CARDIO-FIT: What is the Impact of Cardiorespiratory Fitness on Arrhythmia Recurrence?
Cardiorespiratory fitness may predict arrhythmia recurrence in obese individuals with symptomatic atrial fibrillation (AFib), according to results of the CARDIO-FIT study, presented June 22 as a Late-Breaking Clinical Trial at EHRA EUROPACE – CARDIOSTIM 2015 in Milan, Italy, and simultaneously published in the Journal of the American College of Cardiology.
The study was led by Rajeev K. Pathak, MBBS, of the Centre for Heart Rhythm Disorders, South Australian Health and Medical Research Institute, University of Adelaide and Royal Adelaide Hospital, Adelaide, Australia, and analyzed 308 patients with AFib and a body mass index ≥ 27 kg/m2 who underwent exercise stress testing to determine peak metabolic equivalents (METs). Cardiorespiratory fitness was categorized as low (< 85 percent), adequate (86 – 100 percent) and high (> 100 percent), and impact of cardiorespiratory fitness gain was determined by the objective gain in the fitness at final follow-up (≥ 2 METs vs. < 2 METs). AFib rhythm control was determined using a seven-day Holter monitoring and AFib severity scale questionnaire.
Results showed that arrhythmia-free survival with and without rhythm control strategies was greatest in patients with high cardiorespiratory fitness compared to adequate or low cardiorespiratory fitness (p<0.001 for both). The authors also found a "significant dose-response relationship between baseline cardiorespiratory fitness with a 20 percent reduction in the risk of AFib recurrence for each MET increase in baseline cardiorespiratory fitness." Further, "MET gain in cardiorespiratory fitness ≥ 2 on top of weight-loss was associated with two-fold greater freedom from AFib."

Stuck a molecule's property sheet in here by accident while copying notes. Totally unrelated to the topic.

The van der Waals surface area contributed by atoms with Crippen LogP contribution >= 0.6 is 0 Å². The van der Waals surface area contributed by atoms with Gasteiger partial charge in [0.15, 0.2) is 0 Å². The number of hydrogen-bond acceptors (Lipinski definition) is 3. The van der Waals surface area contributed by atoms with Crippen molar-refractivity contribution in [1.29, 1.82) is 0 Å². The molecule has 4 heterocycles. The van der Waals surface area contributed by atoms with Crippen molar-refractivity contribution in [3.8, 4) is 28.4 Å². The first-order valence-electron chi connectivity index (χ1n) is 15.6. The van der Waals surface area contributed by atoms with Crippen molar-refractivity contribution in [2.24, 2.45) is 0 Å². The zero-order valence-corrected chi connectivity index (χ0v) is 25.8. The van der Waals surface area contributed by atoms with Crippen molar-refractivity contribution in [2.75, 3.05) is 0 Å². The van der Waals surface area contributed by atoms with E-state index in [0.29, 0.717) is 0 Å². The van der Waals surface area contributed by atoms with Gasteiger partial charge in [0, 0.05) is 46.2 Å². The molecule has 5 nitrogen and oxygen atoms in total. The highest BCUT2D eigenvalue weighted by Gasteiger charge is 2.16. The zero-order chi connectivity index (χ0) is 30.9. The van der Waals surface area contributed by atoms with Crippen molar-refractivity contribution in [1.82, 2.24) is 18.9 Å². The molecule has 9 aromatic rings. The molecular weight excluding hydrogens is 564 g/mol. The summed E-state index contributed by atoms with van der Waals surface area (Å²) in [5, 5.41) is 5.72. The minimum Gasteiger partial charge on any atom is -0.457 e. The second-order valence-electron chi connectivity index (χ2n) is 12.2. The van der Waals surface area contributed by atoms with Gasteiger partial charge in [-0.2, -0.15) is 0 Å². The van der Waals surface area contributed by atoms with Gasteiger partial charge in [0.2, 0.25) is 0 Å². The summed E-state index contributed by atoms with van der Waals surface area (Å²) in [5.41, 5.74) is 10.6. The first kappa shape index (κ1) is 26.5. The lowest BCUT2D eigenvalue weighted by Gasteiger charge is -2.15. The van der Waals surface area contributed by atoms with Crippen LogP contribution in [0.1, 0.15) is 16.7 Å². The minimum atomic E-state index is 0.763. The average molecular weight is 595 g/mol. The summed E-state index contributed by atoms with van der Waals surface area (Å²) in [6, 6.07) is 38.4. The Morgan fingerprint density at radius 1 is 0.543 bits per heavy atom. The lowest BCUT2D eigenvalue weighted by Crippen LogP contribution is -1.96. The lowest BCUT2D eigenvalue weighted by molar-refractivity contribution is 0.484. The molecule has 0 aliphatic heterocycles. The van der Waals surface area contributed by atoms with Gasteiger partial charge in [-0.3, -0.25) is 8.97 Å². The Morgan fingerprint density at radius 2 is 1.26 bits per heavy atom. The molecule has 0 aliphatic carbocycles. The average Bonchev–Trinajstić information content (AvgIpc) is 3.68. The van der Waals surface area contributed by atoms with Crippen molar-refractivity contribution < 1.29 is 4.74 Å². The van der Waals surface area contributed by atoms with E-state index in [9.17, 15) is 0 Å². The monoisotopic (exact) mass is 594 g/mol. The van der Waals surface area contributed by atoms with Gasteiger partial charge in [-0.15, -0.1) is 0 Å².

The authors conclude that "cardiorespiratory fitness gain provides a 12 percent incremental gain over weight-loss in long-term freedom from total AFib burden. This occurs in conjunction with favorable changes in cardiometabolic risk factor profile, inflammatory state and cardiac remodeling." They add that "these findings highlight the prescriptive role of exercise in managing patients with AFib, particularly as a strategy for rhythm control."
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